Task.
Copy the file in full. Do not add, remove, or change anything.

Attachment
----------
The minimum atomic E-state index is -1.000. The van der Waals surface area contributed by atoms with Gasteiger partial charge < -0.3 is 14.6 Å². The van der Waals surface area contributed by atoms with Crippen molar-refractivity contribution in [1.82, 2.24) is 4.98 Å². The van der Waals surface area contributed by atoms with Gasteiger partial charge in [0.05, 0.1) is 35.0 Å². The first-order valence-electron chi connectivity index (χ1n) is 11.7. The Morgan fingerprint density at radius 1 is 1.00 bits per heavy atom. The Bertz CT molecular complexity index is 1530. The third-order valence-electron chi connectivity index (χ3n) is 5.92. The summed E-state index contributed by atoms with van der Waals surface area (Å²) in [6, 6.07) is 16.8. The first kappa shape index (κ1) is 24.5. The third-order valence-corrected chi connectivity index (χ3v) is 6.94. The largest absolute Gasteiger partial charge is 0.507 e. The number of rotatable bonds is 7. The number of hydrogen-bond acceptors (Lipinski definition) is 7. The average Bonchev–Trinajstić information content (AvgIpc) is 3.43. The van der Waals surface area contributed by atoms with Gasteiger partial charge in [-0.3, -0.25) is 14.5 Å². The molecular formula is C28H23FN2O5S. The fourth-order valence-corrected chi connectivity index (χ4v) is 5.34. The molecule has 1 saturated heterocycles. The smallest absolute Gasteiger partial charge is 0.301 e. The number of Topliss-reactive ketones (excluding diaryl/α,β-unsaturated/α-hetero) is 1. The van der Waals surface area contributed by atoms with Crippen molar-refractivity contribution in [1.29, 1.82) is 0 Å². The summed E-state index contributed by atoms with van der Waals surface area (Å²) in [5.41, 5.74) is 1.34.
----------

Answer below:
The minimum atomic E-state index is -1.000. The van der Waals surface area contributed by atoms with Gasteiger partial charge < -0.3 is 14.6 Å². The van der Waals surface area contributed by atoms with Crippen molar-refractivity contribution in [1.82, 2.24) is 4.98 Å². The van der Waals surface area contributed by atoms with Gasteiger partial charge in [0.05, 0.1) is 35.0 Å². The first-order valence-electron chi connectivity index (χ1n) is 11.7. The Morgan fingerprint density at radius 1 is 1.00 bits per heavy atom. The Bertz CT molecular complexity index is 1530. The third-order valence-electron chi connectivity index (χ3n) is 5.92. The summed E-state index contributed by atoms with van der Waals surface area (Å²) in [6, 6.07) is 16.8. The first kappa shape index (κ1) is 24.5. The third-order valence-corrected chi connectivity index (χ3v) is 6.94. The largest absolute Gasteiger partial charge is 0.507 e. The number of rotatable bonds is 7. The number of hydrogen-bond acceptors (Lipinski definition) is 7. The average Bonchev–Trinajstić information content (AvgIpc) is 3.43. The van der Waals surface area contributed by atoms with Gasteiger partial charge in [-0.3, -0.25) is 14.5 Å². The molecular formula is C28H23FN2O5S. The fourth-order valence-corrected chi connectivity index (χ4v) is 5.34. The molecule has 1 saturated heterocycles. The smallest absolute Gasteiger partial charge is 0.301 e. The number of Topliss-reactive ketones (excluding diaryl/α,β-unsaturated/α-hetero) is 1. The van der Waals surface area contributed by atoms with Crippen molar-refractivity contribution in [1.29, 1.82) is 0 Å². The summed E-state index contributed by atoms with van der Waals surface area (Å²) in [5.41, 5.74) is 1.34.